Case Study: Sleuth - The Behaviour Tracking System
In the world pre-Sleuth we spent all our time engaging in and responding to teacher conversations about behaviour incidents, and even more time chasing endless pieces of paper around in order to monitor and follow-up incidents which were recorded on endless behaviour slips. This led to a behaviour tracking system that was at best haphazard and inconsistent and at worst chaotic and often counter-productive. We realised that we must have a more organised, efficient and effective way of:
When we introduced Sleuth we initially constructed an incident slip/referral sheet which was based on the way an incident is recorded in Sleuth. These sheets became the only way to present information and a member of the admin staff then processed them and entered them into the software.
Better Data Makes for Better Decisions - Sleuth has had a major impact on the way we monitor and manage behaviour. Pastoral staff now have accurate and reliable data (which can be accessed at any time) on which to base decisions about target students, and how best to deal with the behaviour on show. It also means that pastoral staff get the full picture and can assess just how bad a student’s behaviour is and whether the behaviour is isolated or cross curricular. It enables us to focus in on the root causes of behaviour incidents and be much more proactive about consequences and ways to re-habilitate.
Appropriate and Effective Intervention Leads to Improvement - I don’t know if Sleuth itself has improved behaviour but the way we record, monitor and deal with poor behaviour has meant that poorly behaved students are dealt with much more quickly and much more effectively and so repeat behaviour has become less of a problem. This is obvious when you look at the pattern and frequency of behaviour incidents in Sleuth and how they tail off when you have dealt appropriately and effectively with any individual.
Monitoring Bullying - We log bullying in Sleuth and again we are able to build up a much more accurate and complete picture of the type and frequency of bullying going on but we do not as yet use Sleuth to log rewards and merits. We have a separate system for this but it would make sense to use Sleuth to administer both carrot and stick elements of school policy.
Communicating with Parents - Heads of Year use the reports function extensively and in particular with parents, which has proved mightily effective at conveying the scale of a situation and the actual detail involved in individual incidents. They also allow us to monitor various indices like individual department or teacher problems with behaviour and put into place support and or challenge in order to improve classroom and student management.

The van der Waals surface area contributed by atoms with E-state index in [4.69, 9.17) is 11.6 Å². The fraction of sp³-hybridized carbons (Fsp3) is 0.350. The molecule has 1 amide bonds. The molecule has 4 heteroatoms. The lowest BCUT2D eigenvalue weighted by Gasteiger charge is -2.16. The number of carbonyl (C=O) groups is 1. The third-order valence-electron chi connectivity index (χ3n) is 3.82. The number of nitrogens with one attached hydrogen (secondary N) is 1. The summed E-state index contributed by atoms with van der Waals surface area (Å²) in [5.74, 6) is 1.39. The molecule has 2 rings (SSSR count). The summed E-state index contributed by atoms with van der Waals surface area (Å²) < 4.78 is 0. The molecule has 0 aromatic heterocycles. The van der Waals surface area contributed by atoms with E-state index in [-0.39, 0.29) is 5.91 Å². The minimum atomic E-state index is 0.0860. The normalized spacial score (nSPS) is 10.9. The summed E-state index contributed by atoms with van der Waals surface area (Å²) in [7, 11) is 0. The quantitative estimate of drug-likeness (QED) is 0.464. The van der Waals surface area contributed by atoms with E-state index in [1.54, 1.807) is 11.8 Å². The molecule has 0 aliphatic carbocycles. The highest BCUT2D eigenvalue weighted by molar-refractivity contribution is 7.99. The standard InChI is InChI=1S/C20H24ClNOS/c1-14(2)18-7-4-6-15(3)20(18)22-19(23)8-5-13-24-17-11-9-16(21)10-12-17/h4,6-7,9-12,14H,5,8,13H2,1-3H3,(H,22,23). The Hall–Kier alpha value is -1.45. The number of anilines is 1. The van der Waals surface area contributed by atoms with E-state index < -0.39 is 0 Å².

A Whole School Approach - We are now in the process of allowing staff to input their own behaviour incidents into Sleuth and monitor what happens. We intend to have a paperless system of behaviour monitoring and by allowing full access to Sleuth hope that the pass-the-buck syndrome of behaviour management will become less and less of an issue. I now expect to see that staff will follow up and deal with their own behaviour problems and that Heads of Department will take a fuller role in the management of behaviour within their departments.
In essence Sleuth allows someone like me to check that various things have happened before they get to senior pastoral people, rather than things just being referred to senior pastoral people without any input from the teacher or their Head of Department.
Sleuth has been the best piece of school based software I have ever used and is making a daily difference to the way our school deals with the issues of behaviour and discipline. School tutors have welcomed it with open arms because it makes their lives both easier and more productive. I am sure as the whole staff start to use it they will also appreciate what it can do and how it can help them.